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Write-in votes might create contested races in Pa.

April 25, 2012|By JENNIFER FITCH | waynesboro@herald-mail.com

CHAMBERSBURG, Pa. — State lawmakers from Franklin County, Pa., will have to wait several days to learn if they will be part of contested races in November.

Republican lawmakers fared well among voters from their own party in Tuesday’s primary election, but write-in votes by Democrats could create contested races for Nov. 6’s general election.

Write-in votes cast Tuesday will be cumulated and organized by name starting Friday.

“Hopefully, we’ll have that done Monday or Tuesday of next week,” said Jean Byers, deputy chief clerk for Franklin County.

Appearing on GOP ballots were Todd Rock, a Republican who represents the 90th House District; Richard Alloway, a Republican who represents the 33rd Senate District; and Bill Shuster, a Republican who represents the Ninth Congressional District.

All appeared unopposed on ballots, yet write-in campaigns were announced in each race.

Alloway led polling among Republican voters, but Democrats in Franklin County alone cast 1,065 write-in votes in the race. His district also includes Adams County and part of York County.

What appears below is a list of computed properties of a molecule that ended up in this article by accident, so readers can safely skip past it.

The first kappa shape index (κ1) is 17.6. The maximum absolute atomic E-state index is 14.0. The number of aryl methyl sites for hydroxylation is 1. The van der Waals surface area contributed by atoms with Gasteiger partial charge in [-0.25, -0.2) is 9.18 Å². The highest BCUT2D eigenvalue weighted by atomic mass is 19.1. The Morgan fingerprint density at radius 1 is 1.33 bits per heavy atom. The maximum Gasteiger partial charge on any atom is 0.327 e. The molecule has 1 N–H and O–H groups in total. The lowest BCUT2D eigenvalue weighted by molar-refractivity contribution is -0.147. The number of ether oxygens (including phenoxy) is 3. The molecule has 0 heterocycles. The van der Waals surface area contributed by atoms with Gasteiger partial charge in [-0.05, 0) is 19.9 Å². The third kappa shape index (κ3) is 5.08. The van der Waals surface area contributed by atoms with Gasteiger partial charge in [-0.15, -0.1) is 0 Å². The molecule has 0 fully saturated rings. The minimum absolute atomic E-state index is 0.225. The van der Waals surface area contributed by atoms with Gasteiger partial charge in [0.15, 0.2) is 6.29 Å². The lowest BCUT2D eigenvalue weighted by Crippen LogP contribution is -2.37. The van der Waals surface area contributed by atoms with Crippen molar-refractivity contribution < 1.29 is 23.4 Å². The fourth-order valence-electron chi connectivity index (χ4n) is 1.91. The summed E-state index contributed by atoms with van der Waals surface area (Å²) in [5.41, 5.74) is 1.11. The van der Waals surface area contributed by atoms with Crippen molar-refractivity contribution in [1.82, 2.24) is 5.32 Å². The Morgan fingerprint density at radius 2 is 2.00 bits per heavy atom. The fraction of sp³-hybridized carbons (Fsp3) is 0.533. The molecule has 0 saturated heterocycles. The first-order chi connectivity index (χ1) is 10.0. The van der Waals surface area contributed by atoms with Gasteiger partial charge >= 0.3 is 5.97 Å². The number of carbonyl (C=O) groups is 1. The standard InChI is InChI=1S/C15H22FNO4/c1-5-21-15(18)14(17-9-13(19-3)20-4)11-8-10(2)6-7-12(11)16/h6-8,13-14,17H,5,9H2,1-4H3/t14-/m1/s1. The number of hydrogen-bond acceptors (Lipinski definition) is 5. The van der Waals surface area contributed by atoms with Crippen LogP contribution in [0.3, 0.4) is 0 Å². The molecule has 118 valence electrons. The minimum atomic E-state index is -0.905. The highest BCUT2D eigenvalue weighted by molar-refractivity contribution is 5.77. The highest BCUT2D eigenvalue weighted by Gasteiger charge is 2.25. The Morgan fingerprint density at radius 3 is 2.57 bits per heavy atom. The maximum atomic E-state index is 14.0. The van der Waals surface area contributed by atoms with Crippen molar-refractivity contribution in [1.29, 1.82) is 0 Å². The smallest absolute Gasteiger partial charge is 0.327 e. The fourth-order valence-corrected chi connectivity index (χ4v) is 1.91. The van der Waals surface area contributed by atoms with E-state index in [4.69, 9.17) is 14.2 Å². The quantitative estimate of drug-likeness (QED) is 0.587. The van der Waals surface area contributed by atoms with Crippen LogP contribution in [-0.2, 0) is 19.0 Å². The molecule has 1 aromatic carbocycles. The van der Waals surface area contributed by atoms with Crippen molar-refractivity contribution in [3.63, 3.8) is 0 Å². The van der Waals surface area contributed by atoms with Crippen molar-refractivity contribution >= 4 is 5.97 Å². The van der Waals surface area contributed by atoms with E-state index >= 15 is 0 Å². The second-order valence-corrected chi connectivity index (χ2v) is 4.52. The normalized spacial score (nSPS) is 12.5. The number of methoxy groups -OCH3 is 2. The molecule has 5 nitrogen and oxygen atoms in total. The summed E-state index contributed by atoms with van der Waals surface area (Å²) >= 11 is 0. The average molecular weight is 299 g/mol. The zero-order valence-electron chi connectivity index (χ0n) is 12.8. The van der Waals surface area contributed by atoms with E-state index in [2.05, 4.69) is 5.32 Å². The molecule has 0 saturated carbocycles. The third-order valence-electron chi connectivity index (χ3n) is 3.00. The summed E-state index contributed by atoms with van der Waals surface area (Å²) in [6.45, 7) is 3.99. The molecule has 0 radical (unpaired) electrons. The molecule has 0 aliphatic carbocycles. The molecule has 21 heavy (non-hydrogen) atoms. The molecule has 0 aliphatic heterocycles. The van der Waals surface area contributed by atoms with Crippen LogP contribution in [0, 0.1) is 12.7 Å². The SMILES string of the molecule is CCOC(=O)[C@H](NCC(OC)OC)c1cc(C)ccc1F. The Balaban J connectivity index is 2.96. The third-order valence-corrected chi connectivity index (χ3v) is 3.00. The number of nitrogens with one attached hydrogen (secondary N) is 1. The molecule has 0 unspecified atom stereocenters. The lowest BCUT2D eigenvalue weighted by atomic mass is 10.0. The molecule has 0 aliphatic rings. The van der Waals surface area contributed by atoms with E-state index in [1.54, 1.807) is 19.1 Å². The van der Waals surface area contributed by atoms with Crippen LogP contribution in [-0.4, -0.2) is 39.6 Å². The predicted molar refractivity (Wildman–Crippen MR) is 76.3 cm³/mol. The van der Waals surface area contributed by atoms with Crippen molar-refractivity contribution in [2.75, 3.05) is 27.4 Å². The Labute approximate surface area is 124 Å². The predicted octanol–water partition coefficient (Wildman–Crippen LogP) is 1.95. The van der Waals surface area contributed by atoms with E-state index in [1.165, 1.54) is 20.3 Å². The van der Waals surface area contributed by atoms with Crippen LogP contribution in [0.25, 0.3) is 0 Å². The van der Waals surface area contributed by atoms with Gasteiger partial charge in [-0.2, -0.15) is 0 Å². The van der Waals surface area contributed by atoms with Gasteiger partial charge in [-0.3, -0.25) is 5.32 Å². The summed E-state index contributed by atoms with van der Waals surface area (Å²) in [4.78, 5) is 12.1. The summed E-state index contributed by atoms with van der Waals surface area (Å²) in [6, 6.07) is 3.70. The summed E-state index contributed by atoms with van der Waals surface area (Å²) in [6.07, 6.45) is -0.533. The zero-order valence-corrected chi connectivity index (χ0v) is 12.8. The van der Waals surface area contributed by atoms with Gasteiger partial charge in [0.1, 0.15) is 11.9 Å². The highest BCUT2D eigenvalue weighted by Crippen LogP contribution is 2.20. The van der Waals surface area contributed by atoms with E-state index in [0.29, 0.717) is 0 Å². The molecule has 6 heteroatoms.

Challenger James B. “Jim” Taylor of Mercersburg, Pa., is a registered Republican. He asked Democrats to write his name on their ballots for Alloway’s seat.

However, Alloway claimed a “solid victory” in a news release when citing the overall numbers in his favor.

“Today’s results demonstrates the faith that the voters have in what I am doing for the people of this district. I will continue to work for you,” Alloway said in the news release.

State Rep. Rob Kauffman, R-Franklin/Cumberland, faces Democratic challenger Susan Spicka on Nov. 6. She had obtained enough nominating signatures to appear on primary ballots.

Independent candidate Karen Ramsburg of Mercersburg is seeking to unseat Shuster, as is Republican Travis Schooley from Quincy Township, Pa.

Byers said election officials were expecting the large number of write-in votes they received. Extra write-in tally sheets were delivered to Guilford Township’s second precinct, which is a large polling place mainly comprised of Penn National community voters.

“They always have terrific turnout, even if it’s light everywhere else,” Byers said.

The election drew 27 percent of county Republicans and 16 percent of Democrats to the polls.

Mitt Romney easily carried Franklin and Fulton counties in the Republican presidential race. President Obama was unopposed on the Democratic ticket.

Tom Smith, who won the Republican nomination in the race for the U.S. Senate, also won by large margins in Franklin and Fulton counties.

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